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Beijing News: Beijing Announced Grain and Oil Market Stabilization Plan

Beijing News recently reported that the City of Beijing just announced and deployed an emergency response plan to balance the city’s grain and oil market. This is another emergency market control plan for life’s necessities, after the pork market and the vegetable market. As a “mega consumer city,” Beijing’s goal for the new emergency plan is to ensure that the market prices of grain and oil related products are controlled to be within certain ranges. The plan aims to control the price adjustments in the wholesale market. Based on past statistics, Beijing’s wholesale price fluctuations are typically more severe than those of the retail prices. The plan is to reflect the concerns related to the mid-to-long term impact under the complex domestic and international market pressure. Starting in 2013, Beijing established price control emergency funds within the government budget.

Source: Beijing News, May 13, 2019

VOA: As the US-China Trade War Escalates, China’s Employment Situation Is Getting Grim

As the US-China trade tensions intensify, China expects a record 8.34 million college graduates to enter the job market this summer. It is believed that the recent increase in tariffs that the U.S. has imposed has made China’s export-dependent economy more vulnerable. China’s employment situation will become more and more severe for all job seekers, including college graduates. A recent survey showed that the actual employment rate this year was only 52 percent due to the fact that college graduates have not been able to find matching professions after their graduations. The survey found that this means that at least 4 million graduates will soon become unemployed, although many of them may choose to continue their studies. A report that Renmin University of China and the Career Platform Recruitment Network completed jointly found that, in the first quarter of this year, the number of job seekers in China increased by 31 percent compared to the same period last year. It was the highest increase since 2011. The report concluded that the China Job Market Prosperity Index has fallen to its lowest level since 2014. However, the latest official statistics describe a slightly different situation. According to official data, the unemployment rate in China’s urban areas remained at 5.2 percent in March, down 0.1 percentage points from February.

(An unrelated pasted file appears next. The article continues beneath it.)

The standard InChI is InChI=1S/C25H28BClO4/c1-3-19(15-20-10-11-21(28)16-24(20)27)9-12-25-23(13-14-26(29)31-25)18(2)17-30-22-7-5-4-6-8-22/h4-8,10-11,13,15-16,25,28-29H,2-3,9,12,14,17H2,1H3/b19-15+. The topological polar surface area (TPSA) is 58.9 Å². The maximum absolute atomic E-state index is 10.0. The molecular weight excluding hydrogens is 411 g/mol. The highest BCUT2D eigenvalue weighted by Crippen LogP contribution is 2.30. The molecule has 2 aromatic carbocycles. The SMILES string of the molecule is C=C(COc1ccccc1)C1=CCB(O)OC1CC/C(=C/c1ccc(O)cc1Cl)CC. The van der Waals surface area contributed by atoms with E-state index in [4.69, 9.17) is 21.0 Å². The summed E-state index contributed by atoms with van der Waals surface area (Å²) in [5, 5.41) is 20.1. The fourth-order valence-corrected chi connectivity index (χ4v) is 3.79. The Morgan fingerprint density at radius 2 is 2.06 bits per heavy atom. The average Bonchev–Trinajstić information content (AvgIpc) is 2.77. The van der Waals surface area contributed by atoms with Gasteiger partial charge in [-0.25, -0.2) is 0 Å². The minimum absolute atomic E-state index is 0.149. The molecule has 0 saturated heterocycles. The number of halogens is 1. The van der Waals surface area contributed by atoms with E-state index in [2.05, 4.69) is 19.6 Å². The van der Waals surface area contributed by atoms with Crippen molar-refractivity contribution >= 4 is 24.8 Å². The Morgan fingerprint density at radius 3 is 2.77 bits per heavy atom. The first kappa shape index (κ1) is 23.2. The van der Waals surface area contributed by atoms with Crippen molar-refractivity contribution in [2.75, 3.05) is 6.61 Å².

Source: Voice of America, May 17, 2019

Li Keqiang on the Bottom Line of No Large-Scale Unemployment

On May 13, 2019, Chinese Premier Li Keqiang chaired and spoke at a recent national conference on entrepreneurship and jobs where he demanded that cadres at all levels make job creation their top priority.

Li said that, “the situation is complicated and grim” in the job market and that priority should be given to fresh graduates, demobilized military personnel and migrant workers.

To address this “complicated and grim situation,” Li said it’s the responsibility of regional governments, for they “must not break the bottom line of no large-scale unemployment.”

For migrant workers, Li asked regional authorities to take charge of their own unemployment issues. For provinces where large numbers of migrant workers tend to come to work, Li said that local authorities must do all they can to keep unemployed people in their region and to prevent migrant workers from returning to their hometowns en masse.

Meanwhile, Li said, authorities in provinces where most people leave to find work elsewhere, usually poor provinces where residents leave for work in the big cities, must assist those who have returned to their hometowns in securing jobs or starting their own businesses locally,

Source: Xinhua, May 13, 2019

In 2017 China’s Resident Debt Burden Exceeded 53 Percent of GDP